For those of a similar name, see Jerry Thomas.
Gerry Thomas (1922 - 2005) was an American salesman sometimes credited with inventing the TV Dinner in 1952. Thomas, who worked for the Swanson food company in the 1950s and went public with his account decades later, said he designed the company's famous three-compartment aluminum tray after seeing a similar tray used by Pan Am Airways. He also said he coined the name "TV Dinner," brainstormed the idea of having the packaging resemble a TV set, and contributed the recipe for the cornbread stuffing. Thomas later said he was uncomfortable with being called the "father" of the TV dinner, because he felt he just built upon existing ideas.
Thomas became a marketing and sales executive after Swanson was acquired by Campbell Soup in 1955. He retired in 1970 after suffering a heart attack, then did consultancy and briefly directed Grand Central Art Galleries in New York City. Thomas' wife described him as a gourmet cook who "never ate TV dinners."
In recent years, Thomas' TV Dinner role was disputed by former Swanson and Campbell employees, frozen food industry officials, and Swanson family heirs, who said the product was created by the Swanson brothers, Clarke and Gilbert. (M. Crawford Pollock, who was Swanson's in-house marketing chief at the time, was also said to have played a role.) After Thomas' death in 2005, a Los Angeles Times opinion article that labeled him a "charlatan" spurred other newspapers to reexamine the TV Dinner's origins. As a result, dozens of publications printed retractions on obituaries that had called Thomas the TV Dinner inventor. The New York Times said that although Thomas was "widely reported to have had the inspiration, there have been competing claims, including one from the Swanson family, that W. Clarke Swanson, an owner of the company in the 1950s, had the idea." However, Pinnacle Foods, which currently owns Swanson, still credits Thomas with proposing the TV Dinner concept. And an Arizona Republic editorial termed the debate over his TV Dinner involvement "surprisingly vindictive."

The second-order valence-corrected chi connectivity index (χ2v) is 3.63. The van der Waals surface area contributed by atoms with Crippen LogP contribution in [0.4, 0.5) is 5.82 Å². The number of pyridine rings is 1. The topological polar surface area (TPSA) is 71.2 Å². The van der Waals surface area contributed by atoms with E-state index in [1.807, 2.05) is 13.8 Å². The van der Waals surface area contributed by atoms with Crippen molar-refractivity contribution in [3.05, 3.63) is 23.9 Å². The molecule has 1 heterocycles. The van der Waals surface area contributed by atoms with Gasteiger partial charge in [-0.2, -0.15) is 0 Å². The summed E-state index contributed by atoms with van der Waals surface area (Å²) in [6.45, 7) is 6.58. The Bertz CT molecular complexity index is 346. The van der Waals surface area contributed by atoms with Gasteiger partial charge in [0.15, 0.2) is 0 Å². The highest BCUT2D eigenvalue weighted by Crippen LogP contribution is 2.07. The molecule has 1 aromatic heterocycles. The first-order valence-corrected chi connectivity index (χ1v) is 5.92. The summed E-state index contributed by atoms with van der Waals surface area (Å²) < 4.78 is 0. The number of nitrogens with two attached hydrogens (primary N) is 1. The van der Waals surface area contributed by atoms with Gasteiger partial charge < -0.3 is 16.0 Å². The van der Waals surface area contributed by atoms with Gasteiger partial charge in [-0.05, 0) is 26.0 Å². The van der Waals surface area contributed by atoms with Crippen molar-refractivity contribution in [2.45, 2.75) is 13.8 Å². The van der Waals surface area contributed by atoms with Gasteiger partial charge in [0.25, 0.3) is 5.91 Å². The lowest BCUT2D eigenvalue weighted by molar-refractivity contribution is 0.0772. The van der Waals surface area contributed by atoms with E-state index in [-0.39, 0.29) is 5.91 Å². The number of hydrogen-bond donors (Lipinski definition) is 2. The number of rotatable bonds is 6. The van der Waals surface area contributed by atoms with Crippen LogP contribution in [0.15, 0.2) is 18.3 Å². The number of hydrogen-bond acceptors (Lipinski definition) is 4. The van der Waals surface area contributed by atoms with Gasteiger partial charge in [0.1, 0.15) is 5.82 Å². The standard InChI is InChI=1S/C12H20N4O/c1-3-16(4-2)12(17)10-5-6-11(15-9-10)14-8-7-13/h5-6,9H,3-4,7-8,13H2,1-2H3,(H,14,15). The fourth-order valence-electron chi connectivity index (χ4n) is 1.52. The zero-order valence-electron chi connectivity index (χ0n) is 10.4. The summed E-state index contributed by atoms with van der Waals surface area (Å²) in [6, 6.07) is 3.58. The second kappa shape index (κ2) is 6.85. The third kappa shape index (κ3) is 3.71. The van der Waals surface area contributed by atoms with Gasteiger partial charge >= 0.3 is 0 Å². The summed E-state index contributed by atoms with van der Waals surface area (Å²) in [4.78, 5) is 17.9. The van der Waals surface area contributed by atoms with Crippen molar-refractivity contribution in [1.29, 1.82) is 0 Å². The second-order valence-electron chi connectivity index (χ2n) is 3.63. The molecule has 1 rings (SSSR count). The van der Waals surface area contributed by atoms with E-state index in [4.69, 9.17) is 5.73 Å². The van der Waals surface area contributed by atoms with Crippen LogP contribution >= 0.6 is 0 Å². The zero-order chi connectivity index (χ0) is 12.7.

The Library of Congress says the history of the TV Dinner is murky, but notes that frozen dinners existed several years before Swanson made the idea famous.